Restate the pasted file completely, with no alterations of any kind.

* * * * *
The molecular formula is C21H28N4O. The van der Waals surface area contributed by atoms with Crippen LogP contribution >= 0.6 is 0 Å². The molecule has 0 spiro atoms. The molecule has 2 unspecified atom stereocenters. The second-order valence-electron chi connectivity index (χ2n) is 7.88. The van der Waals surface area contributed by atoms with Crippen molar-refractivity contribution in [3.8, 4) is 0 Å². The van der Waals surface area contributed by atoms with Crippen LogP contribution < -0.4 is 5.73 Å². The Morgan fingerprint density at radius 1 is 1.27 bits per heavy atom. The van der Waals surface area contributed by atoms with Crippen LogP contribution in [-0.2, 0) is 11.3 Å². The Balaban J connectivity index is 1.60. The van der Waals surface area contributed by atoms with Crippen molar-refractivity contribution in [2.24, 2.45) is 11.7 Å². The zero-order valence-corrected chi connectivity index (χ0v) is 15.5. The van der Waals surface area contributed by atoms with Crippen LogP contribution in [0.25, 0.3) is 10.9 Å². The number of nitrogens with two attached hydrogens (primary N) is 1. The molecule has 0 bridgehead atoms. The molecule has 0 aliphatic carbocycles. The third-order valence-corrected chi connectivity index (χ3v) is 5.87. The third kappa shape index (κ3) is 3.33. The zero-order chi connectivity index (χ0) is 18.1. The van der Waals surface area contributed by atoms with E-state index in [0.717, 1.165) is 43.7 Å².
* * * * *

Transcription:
The molecular formula is C21H28N4O. The van der Waals surface area contributed by atoms with Crippen LogP contribution >= 0.6 is 0 Å². The molecule has 0 spiro atoms. The molecule has 2 unspecified atom stereocenters. The second-order valence-electron chi connectivity index (χ2n) is 7.88. The van der Waals surface area contributed by atoms with Crippen molar-refractivity contribution in [3.8, 4) is 0 Å². The van der Waals surface area contributed by atoms with Crippen LogP contribution < -0.4 is 5.73 Å². The Morgan fingerprint density at radius 1 is 1.27 bits per heavy atom. The van der Waals surface area contributed by atoms with Crippen LogP contribution in [-0.2, 0) is 11.3 Å². The Balaban J connectivity index is 1.60. The van der Waals surface area contributed by atoms with Crippen molar-refractivity contribution in [2.24, 2.45) is 11.7 Å². The zero-order valence-corrected chi connectivity index (χ0v) is 15.5. The van der Waals surface area contributed by atoms with Crippen LogP contribution in [0.25, 0.3) is 10.9 Å². The number of nitrogens with two attached hydrogens (primary N) is 1. The molecule has 0 bridgehead atoms. The molecule has 0 aliphatic carbocycles. The third-order valence-corrected chi connectivity index (χ3v) is 5.87. The third kappa shape index (κ3) is 3.33. The zero-order chi connectivity index (χ0) is 18.1. The van der Waals surface area contributed by atoms with E-state index in [0.717, 1.165) is 43.7 Å².